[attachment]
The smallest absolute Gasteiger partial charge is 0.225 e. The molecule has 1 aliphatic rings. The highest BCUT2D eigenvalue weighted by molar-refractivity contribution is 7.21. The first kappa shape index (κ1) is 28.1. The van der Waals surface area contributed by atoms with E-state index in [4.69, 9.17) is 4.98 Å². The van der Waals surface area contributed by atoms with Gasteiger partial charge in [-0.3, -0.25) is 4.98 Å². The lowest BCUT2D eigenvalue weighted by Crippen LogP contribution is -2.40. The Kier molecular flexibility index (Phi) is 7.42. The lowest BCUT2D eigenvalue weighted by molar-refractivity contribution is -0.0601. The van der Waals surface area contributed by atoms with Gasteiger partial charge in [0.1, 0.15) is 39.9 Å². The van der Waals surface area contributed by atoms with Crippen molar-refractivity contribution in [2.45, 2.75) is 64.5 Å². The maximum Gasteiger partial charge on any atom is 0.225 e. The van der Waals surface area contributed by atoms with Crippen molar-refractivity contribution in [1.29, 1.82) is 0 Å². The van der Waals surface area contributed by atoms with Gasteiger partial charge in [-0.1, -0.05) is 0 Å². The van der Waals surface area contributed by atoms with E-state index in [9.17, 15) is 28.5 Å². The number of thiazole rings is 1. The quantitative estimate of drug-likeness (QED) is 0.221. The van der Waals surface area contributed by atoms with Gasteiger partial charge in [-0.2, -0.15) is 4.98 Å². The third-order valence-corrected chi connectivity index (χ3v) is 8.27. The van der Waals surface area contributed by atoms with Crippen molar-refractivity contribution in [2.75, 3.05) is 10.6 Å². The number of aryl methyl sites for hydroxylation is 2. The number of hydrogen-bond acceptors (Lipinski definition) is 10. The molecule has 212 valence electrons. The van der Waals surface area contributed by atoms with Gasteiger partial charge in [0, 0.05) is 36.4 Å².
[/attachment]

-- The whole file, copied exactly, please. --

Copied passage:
The smallest absolute Gasteiger partial charge is 0.225 e. The molecule has 1 aliphatic rings. The highest BCUT2D eigenvalue weighted by molar-refractivity contribution is 7.21. The first kappa shape index (κ1) is 28.1. The van der Waals surface area contributed by atoms with E-state index in [4.69, 9.17) is 4.98 Å². The van der Waals surface area contributed by atoms with Gasteiger partial charge in [-0.3, -0.25) is 4.98 Å². The lowest BCUT2D eigenvalue weighted by Crippen LogP contribution is -2.40. The Kier molecular flexibility index (Phi) is 7.42. The lowest BCUT2D eigenvalue weighted by molar-refractivity contribution is -0.0601. The van der Waals surface area contributed by atoms with Gasteiger partial charge in [0.1, 0.15) is 39.9 Å². The van der Waals surface area contributed by atoms with Crippen molar-refractivity contribution in [2.45, 2.75) is 64.5 Å². The maximum Gasteiger partial charge on any atom is 0.225 e. The van der Waals surface area contributed by atoms with Crippen molar-refractivity contribution in [1.29, 1.82) is 0 Å². The van der Waals surface area contributed by atoms with Gasteiger partial charge in [-0.1, -0.05) is 0 Å². The van der Waals surface area contributed by atoms with E-state index in [9.17, 15) is 28.5 Å². The number of thiazole rings is 1. The quantitative estimate of drug-likeness (QED) is 0.221. The van der Waals surface area contributed by atoms with Gasteiger partial charge in [-0.2, -0.15) is 4.98 Å². The third-order valence-corrected chi connectivity index (χ3v) is 8.27. The van der Waals surface area contributed by atoms with Crippen molar-refractivity contribution in [2.75, 3.05) is 10.6 Å². The number of aryl methyl sites for hydroxylation is 2. The number of hydrogen-bond acceptors (Lipinski definition) is 10. The molecule has 212 valence electrons. The van der Waals surface area contributed by atoms with Gasteiger partial charge in [0, 0.05) is 36.4 Å².